Ambassador Romana Vlahutin is a visiting distinguished fellow for geostrategy at GMF. She served from 2019 to 2022 as ambassador at large/EU special envoy for connectivity in the European External Action Service, where she spearheaded EU connectivity strategy and worked as a chief negotiator for the EU-Japan and EU-India connectivity partnerships. Vlahutin was the EU ambassador to Albania from 2014 to 2018 and led EU support for the country’s public policy reform process, including that for the judiciary. She was the Croatian president’s foreign policy advisor from 2010 to 2014.

Vlahutin is a Croatian career diplomat, having served as head of the political section at the Croatian embassy in Washington, deputy ambassador in Belgrade, and director of strategic analysis and policy planning at the Ministry of Foreign Affairs in Zagreb. She also worked as an analyst for the UN International Criminal Tribunal for the former Yugoslavia and, in Kosovo, as a political director for the Organization for Security and Co-operation in Europe.   
 
Vlahutin is a graduate of Zagreb University and Harvard University. She is a member of the European Council on Foreign Relations. 
 
AREAS OF EXPERTISE: Strategic infrastructure, Connectivity, European Union, European Foreign and Security Policy, European enlargement process

Media Mentions

This is a project that made Iran, China, Russia, even Turkey nervous,” said Romana Vlahutin, the former European Union special envoy for connectivity who’s now a distinguished fellow at the German Marshall Fund. “Maybe that is the best proof of its strategic importance.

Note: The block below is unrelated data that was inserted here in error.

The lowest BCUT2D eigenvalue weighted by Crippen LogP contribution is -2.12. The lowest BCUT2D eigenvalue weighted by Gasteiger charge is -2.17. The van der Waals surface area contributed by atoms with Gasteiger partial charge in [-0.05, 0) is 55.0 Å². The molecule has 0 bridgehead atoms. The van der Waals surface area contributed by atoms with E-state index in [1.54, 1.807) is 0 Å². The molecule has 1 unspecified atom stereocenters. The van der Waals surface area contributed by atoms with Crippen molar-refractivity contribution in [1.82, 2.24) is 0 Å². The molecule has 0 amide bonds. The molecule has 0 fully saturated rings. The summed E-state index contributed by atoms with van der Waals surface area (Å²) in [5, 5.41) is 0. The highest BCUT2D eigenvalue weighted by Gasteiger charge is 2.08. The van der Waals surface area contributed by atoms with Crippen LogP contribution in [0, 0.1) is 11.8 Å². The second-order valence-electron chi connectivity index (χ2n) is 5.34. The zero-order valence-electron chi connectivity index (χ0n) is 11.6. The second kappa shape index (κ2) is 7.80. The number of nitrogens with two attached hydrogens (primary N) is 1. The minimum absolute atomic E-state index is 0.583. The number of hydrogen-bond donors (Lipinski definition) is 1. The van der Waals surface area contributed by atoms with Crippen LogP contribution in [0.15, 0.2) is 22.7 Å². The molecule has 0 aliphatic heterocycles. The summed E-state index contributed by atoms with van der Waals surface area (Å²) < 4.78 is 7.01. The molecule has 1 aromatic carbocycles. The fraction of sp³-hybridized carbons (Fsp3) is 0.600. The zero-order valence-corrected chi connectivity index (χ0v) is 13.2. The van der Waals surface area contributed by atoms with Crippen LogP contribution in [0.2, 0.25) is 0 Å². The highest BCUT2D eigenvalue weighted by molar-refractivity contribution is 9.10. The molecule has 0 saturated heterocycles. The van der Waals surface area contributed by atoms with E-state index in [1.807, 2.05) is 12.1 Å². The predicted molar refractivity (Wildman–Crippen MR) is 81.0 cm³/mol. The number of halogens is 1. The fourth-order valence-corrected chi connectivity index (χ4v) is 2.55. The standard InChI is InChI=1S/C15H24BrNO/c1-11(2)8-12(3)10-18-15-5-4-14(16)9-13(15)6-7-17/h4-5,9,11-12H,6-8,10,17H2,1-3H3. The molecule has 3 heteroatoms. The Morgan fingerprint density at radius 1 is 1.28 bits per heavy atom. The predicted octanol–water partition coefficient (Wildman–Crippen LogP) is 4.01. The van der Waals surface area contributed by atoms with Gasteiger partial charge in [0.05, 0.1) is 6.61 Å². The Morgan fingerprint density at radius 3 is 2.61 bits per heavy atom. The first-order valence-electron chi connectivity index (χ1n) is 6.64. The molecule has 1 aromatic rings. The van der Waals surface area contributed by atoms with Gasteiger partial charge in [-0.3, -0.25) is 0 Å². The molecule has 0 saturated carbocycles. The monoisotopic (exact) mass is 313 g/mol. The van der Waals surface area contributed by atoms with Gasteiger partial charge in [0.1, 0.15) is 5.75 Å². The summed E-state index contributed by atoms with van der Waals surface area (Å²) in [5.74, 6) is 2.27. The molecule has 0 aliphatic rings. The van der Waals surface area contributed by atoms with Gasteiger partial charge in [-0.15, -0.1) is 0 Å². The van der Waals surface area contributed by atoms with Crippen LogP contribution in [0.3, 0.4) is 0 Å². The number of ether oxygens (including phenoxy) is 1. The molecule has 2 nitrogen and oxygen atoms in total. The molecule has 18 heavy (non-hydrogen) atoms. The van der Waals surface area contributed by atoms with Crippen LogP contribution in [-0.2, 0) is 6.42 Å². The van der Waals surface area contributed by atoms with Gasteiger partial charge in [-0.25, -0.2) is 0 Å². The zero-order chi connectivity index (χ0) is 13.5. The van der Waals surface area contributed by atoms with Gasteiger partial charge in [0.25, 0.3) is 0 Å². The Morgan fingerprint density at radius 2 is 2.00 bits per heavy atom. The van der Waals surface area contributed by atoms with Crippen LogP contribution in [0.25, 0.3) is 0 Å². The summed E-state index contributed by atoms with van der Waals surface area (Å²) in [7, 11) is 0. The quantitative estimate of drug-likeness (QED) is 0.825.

We are in an abnormal moment of geopolitical risk around the Black Sea [because of] Russia’s invasion,” Romana Vlahutin, a visiting fellow at the German Marshall Fund and former EU special envoy for connectivity, told RFE/RL. “It’s hard to plan for something when things are this volatile, but we know that what we don’t do, others will.
Romana Vlahutin, a distinguished fellow at the German Marshall Fund and the former EU special envoy for connectivity, told RFE/RL that Global Gateway currently lacks 'a clear strategic vision on how it will contribute to the creation of new diversified and resilient value chains.'
It’s essential for countries to have the possibility to make a choice on what's best for them. If there are only Chinese offers on the market, it means there is no choice. This must change.
Both the economic and political dimensions of the IMEEC initiative led to nervous reactions on the part of the Chinese, which proves the long-term strategic value of this route.
Translated from German